Union Minister for Commerce and Industry Piyush Goyal highlighted the significance of the day and said that with the signing of the MoU with Dubai Government, the world has started to recognize the pace with which Jammu and Kashmir is traversing on the development bandwagon.

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Policy & Politics

India is working towards bridging digital divide in Africa: V. Muraleedharan

‘India has adopted an approach that facilitates development of human capital in the continent with the larger objective of harnessing socio-economic growth,’ said V. Muraleedharan, Minister of State for External Affairs & Parliamentary Affairs, Government of India

Tarun Nangia



‘India is working towards bridging digital divide in Africa and has adopted an approach that facilitates development of human capital in the continent with the larger objective of harnessing socio-economic growth”, mentioned V Muraleedharan, Hon’ble Minister of State for External Affairs & Parliamentary Affairs, Government of India while addressing the Inaugural Session at the 2nd edition of the India Africa Higher Education and Skill Development Summit organised by Confederation of Indian Industry in partnership with Ministry of External Affairs, Government of India today.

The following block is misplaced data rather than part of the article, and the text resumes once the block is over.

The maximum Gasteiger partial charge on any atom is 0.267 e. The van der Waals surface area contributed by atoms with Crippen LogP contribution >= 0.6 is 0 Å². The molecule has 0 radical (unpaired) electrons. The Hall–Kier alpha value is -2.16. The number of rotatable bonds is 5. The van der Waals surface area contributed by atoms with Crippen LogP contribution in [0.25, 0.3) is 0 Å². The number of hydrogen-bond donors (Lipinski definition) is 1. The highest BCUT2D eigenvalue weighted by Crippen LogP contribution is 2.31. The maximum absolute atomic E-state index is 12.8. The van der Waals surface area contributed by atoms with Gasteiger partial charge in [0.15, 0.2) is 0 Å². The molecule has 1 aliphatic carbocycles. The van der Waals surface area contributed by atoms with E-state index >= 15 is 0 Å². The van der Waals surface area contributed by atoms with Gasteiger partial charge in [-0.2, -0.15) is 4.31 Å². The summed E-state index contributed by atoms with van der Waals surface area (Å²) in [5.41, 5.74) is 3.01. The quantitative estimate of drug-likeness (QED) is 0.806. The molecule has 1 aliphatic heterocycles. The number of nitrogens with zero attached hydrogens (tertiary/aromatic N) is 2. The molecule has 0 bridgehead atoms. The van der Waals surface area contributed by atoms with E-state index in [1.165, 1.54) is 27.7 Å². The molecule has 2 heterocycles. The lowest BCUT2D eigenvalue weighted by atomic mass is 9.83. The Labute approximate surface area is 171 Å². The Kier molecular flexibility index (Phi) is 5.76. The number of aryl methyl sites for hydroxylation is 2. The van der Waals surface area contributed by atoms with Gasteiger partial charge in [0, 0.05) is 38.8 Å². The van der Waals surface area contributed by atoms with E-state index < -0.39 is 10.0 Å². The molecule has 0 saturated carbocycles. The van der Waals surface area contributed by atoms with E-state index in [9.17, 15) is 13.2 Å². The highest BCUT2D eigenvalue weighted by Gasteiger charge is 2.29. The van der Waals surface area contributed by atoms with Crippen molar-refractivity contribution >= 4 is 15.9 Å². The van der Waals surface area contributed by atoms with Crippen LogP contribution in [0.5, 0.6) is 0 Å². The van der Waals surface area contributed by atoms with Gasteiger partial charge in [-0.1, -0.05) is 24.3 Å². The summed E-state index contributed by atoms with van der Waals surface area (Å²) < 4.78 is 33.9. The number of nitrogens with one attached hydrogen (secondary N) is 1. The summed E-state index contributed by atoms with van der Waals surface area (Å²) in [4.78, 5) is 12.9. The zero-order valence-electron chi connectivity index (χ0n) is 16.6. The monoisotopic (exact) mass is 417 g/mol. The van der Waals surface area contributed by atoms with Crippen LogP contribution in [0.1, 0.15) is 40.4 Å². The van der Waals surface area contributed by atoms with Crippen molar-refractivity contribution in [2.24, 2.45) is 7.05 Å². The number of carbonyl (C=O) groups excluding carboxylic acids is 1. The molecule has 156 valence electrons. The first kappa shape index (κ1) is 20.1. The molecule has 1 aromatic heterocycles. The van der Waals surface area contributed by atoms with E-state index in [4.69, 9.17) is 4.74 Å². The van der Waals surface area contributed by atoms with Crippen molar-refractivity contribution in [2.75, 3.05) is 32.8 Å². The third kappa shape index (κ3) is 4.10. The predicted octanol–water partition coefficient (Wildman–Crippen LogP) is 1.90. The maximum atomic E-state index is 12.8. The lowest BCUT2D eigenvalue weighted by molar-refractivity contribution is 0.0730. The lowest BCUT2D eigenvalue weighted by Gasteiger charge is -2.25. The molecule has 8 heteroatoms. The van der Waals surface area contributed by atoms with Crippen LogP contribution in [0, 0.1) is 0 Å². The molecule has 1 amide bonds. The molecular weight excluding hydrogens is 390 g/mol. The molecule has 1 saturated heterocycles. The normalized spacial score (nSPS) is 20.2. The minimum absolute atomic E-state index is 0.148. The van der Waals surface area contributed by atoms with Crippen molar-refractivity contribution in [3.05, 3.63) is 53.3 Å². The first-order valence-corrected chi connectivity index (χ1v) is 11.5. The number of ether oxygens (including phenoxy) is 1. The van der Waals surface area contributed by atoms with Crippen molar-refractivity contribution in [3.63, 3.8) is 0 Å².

Muraleedharan elucidated that India is best positioned to partner Africa as we can offer affordable and high-quality education and skill development opportunities and make the young population employable and allow them to participate in growing economies of African countries. Elucidating on the strong Indo-African partnership in the domain of higher education and skill development, the Minister stated that capacity building and providing higher education opportunities with for the socio-economic development of our partner nations is a major element of our Foreign Policy.